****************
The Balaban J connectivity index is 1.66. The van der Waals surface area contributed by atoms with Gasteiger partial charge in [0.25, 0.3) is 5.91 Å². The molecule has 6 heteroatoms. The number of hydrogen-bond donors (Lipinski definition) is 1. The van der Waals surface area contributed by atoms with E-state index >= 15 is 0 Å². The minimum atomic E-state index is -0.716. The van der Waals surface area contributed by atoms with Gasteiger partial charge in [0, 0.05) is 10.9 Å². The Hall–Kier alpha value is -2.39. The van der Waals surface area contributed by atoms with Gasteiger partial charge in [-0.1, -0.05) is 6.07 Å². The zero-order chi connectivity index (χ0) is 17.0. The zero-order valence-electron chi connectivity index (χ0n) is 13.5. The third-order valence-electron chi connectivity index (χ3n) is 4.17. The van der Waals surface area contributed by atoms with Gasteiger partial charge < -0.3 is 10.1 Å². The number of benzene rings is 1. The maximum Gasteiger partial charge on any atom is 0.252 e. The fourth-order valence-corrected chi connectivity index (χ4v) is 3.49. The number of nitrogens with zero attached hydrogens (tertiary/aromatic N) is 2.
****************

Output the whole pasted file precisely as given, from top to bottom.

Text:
The Balaban J connectivity index is 1.66. The van der Waals surface area contributed by atoms with Gasteiger partial charge in [0.25, 0.3) is 5.91 Å². The molecule has 6 heteroatoms. The number of hydrogen-bond donors (Lipinski definition) is 1. The van der Waals surface area contributed by atoms with E-state index >= 15 is 0 Å². The minimum atomic E-state index is -0.716. The van der Waals surface area contributed by atoms with Gasteiger partial charge in [0, 0.05) is 10.9 Å². The Hall–Kier alpha value is -2.39. The van der Waals surface area contributed by atoms with Gasteiger partial charge in [-0.1, -0.05) is 6.07 Å². The zero-order chi connectivity index (χ0) is 17.0. The zero-order valence-electron chi connectivity index (χ0n) is 13.5. The third-order valence-electron chi connectivity index (χ3n) is 4.17. The van der Waals surface area contributed by atoms with Gasteiger partial charge < -0.3 is 10.1 Å². The number of benzene rings is 1. The maximum Gasteiger partial charge on any atom is 0.252 e. The fourth-order valence-corrected chi connectivity index (χ4v) is 3.49. The number of nitrogens with zero attached hydrogens (tertiary/aromatic N) is 2.